Containing pine forests
Pine needles need to be removed as much as possible and used to generate electricity and fuel (the voluntary organisation Avani has successfully started doing this work). The broadleaf forests need to be expanded and water conservation pits (or chaal-khaal) need to be created. Pine is not without its uses: pinewood is good for making homes, it is good as cooking fuel and for funeral pyres and finally is raw material for many industries. Use pine, don't allow it to encroach into oak region. Let it stay in its native area. It will grow again after the fire. The renewal of broadleaf forests is tougher. Make it part of this campaign.
Climate change is a reality. But the Himalaya retain a diversity of weather conditions as evident from the landslides in Arunachal, the fires in Nepal, Uttarakhand, Himachal and snow in some parts of Kashmir at the same time. What is needed is to be prepared with disaster plans well before the onset of floods, fires and drought. We have failed on this account.
Over the last century, there have been innumerable forest fires. In the pre-Independence era, at the time of the Jungle Satyagraha, villagers put out fires in the oak forests . There have been fires in 1995, 2005, 2009, 2012 and 2014. The floods of 2013 limited the fire. Some people see a cycle of two to six years in the fires, but over the last decade, fires have become an annual tragedy. Between 2005 and 2015, more than 5,000 hectares of forests have reportedly been lost to fire in the Kumaon region alone.
This time, villagers have been blamed for the fires. A villager setting fire to the forest would be an exception. Villagers have been putting up forest fires over centuries. Their existence is intimately connected to forests. Displacement, out-migration and the inability to obtain their forest rights might have saddened them. But people continue to sacrifice their lives to save forests. In May 2009, in Gangwada village of Pauri district, the fire spread from the government forest to the panchayat forest. The children, women and men of the village got involved in putting out the fires. Eight lives were lost, while politicians and administrators were busy with the by-election.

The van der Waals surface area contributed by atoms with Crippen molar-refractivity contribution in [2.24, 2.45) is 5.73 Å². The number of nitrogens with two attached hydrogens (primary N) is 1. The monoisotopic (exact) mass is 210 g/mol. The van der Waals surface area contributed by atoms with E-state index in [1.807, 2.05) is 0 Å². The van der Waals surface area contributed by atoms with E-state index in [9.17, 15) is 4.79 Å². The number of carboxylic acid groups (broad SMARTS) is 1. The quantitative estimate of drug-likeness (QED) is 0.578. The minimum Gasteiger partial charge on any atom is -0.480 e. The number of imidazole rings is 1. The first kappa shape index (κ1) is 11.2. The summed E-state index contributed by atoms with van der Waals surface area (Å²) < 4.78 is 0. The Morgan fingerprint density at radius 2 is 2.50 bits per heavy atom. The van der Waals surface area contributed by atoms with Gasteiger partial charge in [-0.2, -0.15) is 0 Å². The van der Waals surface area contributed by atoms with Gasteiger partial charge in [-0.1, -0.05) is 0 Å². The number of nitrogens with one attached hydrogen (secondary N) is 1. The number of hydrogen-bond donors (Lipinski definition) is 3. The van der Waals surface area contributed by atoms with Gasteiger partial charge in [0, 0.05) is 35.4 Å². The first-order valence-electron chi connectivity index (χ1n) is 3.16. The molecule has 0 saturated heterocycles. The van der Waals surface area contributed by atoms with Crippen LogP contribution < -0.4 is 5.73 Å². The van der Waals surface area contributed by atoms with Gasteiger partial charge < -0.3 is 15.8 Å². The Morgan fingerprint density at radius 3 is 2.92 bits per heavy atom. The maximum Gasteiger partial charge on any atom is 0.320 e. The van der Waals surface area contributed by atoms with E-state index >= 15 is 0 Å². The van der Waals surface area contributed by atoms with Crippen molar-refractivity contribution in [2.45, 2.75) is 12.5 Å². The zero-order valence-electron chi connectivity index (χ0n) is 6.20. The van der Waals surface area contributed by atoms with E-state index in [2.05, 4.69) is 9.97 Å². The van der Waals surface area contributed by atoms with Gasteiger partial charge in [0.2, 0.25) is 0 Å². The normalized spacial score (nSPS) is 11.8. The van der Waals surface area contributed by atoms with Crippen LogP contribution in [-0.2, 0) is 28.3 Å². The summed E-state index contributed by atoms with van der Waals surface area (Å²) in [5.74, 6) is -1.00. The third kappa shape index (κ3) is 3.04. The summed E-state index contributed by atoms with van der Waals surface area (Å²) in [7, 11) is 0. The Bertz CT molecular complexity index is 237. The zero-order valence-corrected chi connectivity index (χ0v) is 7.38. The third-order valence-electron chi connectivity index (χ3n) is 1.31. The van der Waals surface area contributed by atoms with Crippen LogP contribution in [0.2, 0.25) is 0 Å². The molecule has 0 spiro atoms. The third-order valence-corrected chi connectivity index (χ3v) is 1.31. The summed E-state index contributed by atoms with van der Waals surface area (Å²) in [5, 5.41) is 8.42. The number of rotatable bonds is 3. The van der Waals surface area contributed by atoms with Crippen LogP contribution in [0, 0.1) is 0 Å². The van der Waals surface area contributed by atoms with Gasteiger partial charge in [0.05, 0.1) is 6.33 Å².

Forest mafia and departments and organisations involved in false afforestation programmes have a greater interest in setting fire to the forest. The fire covers their crimes, just like landslides cover the crimes of the public works department and floods of dam builders. The major triggers for forest fires are drought, the spread of pine forests, official policy of distancing villagers from the forests and the lack of timely fire control mechanisms. The shrinking of the forest bureaucracy to the confines of Dehradun is unfortunate.
Uttarakhand is filled with fire and smoke. There is no water in the wells and streams. But water and wells are mere symbols: it is the wells of politicians, administrators and the forest department that do not have the waters of wisdom, commitment, strategy and love for the forests. The day the wells of society run dry, the forests on the hills will be destroyed. MI-17 choppers are not the solution. Timely preparation and forming a joint front of the government and society is the only way forward.
We did not learn any lessons from the floods of 2013. Let's try and learn lessons from the forest fires of 2016.
Shekhar Pathak taught history at Kumaon University. He now works with the People's Association for Himalaya Area Research and edits its journal, PAHAR.
Translated from the Hindi by Supriya Sharma.